Reproductive freedom and the right to privacy, for minors especially, can be murky territory, with laws differing from state-to-state. In fact, only 26 states and the District of Columbia currently allow minors aged 12 or older to receive contraceptive services without parental approval. But how do these rights work when there’s no parent or guardian involved? What if contraception is legally permissible for minors in a state, but another party steps in and assumes the role of the guardian in making these decisions regarding their right to reproductive health care? One Nonprofits Insurance Alliance Group member in California found out the hard way — read below for their experience.
A California nonprofit group home for foster teens was sued by current and former residents asserting a violation of their right to privacy and a denial of their access to reproductive health care. The group home required the teens, as a matter of policy, to be abstinent in order to reside in the group home. While they had no formal policy prohibiting residents from obtaining birth control, the group home admitted taking condoms and other forms of birth control away from the teen residents and penalizing them under their privilege-earning system for possession of what they deemed contraband. The suit also alleged that access to reproductive health care appointments was restricted, and that the teens were not allowed to meet alone with their medical care provider, if requested. The teens were represented by two national, nonprofit public interest law firms that promote youth and reproductive health care rights. The lawsuit sought damages and injunctive relief, which is a court order prohibiting the group home from continuing its practices in this regard, and attorney’s fees under the Private Attorney General Act (PAGA). The suit received extensive publicity.
The lawsuit was based on a violation of the right to privacy guaranteed under Article I, Section 1 of the California Constitution, which applies to public, as well as private entities. It also alleged negligence of the nonprofit for failure to supervise, evaluate and train childcare staff to ensure that they understood the healthcare rights of foster youth as required under California regulations, which includes the right to confidentiality and access to reproductive health care. The suit also alleged failure to follow the Caregiver Resource Handbook issued by the county (which placed the teens in foster care) as it pertained to reproductive healthcare.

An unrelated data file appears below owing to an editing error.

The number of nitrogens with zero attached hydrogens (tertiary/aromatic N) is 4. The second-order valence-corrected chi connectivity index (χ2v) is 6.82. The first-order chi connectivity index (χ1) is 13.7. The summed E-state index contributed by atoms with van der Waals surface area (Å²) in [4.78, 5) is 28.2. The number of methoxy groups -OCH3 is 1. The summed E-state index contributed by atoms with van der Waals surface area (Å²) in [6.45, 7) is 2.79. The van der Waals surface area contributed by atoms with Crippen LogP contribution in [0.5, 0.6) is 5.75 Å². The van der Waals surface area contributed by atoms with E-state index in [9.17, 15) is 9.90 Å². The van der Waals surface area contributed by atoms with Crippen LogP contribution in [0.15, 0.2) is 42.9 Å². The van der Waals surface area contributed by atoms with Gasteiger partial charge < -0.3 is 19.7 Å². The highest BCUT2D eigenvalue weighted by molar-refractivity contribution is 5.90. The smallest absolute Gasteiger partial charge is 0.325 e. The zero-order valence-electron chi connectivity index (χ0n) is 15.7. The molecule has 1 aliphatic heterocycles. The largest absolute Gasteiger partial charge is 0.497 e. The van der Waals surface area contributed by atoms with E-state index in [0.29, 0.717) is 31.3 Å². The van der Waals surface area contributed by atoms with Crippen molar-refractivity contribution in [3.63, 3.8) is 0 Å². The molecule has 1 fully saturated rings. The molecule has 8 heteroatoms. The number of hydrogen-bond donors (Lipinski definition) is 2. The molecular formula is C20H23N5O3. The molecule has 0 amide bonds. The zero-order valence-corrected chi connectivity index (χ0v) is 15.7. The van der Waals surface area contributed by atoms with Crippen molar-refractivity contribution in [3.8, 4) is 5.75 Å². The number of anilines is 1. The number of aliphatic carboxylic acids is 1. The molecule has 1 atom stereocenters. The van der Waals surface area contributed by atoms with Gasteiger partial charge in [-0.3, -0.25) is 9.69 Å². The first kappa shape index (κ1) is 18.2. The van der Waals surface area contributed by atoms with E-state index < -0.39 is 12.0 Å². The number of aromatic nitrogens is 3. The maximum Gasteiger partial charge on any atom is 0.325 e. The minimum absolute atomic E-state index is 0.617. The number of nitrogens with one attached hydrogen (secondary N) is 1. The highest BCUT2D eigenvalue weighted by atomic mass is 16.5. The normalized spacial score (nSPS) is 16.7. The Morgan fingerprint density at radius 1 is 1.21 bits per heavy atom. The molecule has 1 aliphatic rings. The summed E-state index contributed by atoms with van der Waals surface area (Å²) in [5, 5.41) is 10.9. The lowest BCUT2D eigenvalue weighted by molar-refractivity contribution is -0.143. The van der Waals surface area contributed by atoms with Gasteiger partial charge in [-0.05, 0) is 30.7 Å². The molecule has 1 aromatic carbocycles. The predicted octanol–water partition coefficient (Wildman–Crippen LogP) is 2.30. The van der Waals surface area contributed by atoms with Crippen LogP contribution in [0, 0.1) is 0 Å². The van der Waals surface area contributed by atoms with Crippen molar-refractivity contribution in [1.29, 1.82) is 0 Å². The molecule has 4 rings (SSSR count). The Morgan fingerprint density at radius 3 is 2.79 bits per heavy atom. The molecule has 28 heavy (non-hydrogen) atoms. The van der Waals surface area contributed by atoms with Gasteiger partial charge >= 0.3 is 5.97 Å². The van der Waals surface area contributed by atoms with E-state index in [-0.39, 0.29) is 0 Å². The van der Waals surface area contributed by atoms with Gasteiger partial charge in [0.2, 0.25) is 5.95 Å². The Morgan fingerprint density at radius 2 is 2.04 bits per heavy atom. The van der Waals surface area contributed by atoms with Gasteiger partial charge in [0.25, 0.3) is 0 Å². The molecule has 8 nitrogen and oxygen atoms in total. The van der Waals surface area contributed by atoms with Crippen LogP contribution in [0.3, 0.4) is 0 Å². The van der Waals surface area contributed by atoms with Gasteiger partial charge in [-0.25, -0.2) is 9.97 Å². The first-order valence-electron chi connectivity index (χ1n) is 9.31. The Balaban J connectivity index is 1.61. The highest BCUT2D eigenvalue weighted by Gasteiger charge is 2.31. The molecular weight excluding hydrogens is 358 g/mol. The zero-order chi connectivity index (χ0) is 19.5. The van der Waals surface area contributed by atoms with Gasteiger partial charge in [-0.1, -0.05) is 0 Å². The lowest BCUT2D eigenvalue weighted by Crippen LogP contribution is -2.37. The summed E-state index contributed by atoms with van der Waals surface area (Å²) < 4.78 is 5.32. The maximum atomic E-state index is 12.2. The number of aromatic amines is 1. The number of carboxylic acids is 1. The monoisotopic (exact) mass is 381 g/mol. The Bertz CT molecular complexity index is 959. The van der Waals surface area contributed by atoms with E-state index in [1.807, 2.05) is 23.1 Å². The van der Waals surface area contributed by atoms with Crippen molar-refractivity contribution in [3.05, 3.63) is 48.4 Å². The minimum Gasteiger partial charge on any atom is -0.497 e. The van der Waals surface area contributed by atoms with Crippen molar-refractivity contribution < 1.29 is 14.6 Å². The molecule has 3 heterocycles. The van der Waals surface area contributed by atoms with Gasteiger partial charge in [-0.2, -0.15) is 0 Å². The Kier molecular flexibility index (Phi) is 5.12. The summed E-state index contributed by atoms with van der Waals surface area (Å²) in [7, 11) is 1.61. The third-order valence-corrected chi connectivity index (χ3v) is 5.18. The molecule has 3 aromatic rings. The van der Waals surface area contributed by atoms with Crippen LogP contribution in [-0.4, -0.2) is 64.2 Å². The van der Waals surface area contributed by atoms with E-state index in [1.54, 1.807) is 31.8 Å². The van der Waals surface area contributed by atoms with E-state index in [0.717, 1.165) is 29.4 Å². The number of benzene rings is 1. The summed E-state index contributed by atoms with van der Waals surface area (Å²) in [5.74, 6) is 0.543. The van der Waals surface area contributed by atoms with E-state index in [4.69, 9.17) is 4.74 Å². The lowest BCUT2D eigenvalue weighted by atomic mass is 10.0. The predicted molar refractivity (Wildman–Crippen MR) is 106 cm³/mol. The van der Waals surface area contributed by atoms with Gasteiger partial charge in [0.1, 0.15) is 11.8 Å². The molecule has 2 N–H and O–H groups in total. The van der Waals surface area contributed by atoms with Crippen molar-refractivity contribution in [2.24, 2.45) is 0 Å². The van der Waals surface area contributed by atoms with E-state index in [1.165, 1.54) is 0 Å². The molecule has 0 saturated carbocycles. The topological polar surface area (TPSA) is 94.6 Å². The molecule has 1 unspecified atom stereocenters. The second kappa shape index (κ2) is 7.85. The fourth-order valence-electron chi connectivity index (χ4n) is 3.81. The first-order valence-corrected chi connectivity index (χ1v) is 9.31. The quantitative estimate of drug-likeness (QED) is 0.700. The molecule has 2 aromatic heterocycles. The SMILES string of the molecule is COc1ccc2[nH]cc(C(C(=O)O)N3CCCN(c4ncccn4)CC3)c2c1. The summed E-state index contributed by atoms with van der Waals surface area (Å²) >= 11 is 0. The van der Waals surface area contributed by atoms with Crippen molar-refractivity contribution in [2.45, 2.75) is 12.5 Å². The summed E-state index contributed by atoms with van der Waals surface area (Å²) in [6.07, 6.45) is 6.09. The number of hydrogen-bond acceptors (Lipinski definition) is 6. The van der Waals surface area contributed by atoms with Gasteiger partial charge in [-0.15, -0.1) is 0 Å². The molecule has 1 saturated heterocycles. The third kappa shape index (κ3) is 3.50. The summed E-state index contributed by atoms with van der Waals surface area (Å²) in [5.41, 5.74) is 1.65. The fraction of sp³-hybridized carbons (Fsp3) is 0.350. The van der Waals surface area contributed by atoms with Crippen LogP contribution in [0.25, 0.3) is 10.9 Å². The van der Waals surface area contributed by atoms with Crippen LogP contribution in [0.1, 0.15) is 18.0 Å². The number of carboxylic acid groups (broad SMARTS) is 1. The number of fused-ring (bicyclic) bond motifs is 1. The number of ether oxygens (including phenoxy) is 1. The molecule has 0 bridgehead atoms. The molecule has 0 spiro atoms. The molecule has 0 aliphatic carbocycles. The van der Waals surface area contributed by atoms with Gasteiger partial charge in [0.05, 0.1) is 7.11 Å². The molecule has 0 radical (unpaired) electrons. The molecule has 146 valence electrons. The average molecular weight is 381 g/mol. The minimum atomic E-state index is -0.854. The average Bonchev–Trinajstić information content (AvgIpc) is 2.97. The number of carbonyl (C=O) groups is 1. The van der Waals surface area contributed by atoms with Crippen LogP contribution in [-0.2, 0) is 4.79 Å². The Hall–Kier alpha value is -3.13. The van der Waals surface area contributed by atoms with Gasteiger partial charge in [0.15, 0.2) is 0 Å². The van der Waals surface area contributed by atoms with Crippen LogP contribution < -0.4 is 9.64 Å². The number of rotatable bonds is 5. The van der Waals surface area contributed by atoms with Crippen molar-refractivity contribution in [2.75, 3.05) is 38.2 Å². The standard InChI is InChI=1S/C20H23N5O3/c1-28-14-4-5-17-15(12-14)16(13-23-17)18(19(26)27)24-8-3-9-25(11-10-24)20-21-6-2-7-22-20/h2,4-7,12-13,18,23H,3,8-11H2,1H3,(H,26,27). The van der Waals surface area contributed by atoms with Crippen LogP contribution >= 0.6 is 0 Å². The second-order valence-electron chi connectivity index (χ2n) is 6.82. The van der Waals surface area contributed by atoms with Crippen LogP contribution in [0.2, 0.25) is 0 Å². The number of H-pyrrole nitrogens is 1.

While the suit was founded primarily on California law, it did cite the federal case Arneth v. Gross, which determined that the right to access reproductive health care extends to minors in foster care. Under the more narrow federal right to privacy, the Arneth court found that “minors have a constitutional privacy right to practice artificial contraception absent compelling state considerations to the contrary, and this is not diminished because they are in foster care.”
Due to the risks of a large potential damage award, and negative publicity, this case was settled in mediation. While each of the five claimants received a modest settlement of $5,000, the plaintiffs sought an attorney’s fees award available under PAGA. When this issue was submitted to arbitration, the plaintiff’s attorneys were awarded a staggering $400,000.
Access to reproductive health care rights for those in residential care is highly regulated by local, state, and federal statutes, as well as the state and federal constitutions. As this claim demonstrates, impairment of those rights can be a huge risk to a nonprofit residential care provider. To avoid such a claim, nonprofits must understand the rules and laws of their jurisdiction concerning the right to reproductive health care for those in their custodial care, and adopt policies and train staff to ensure that those rights are respected and preserved.
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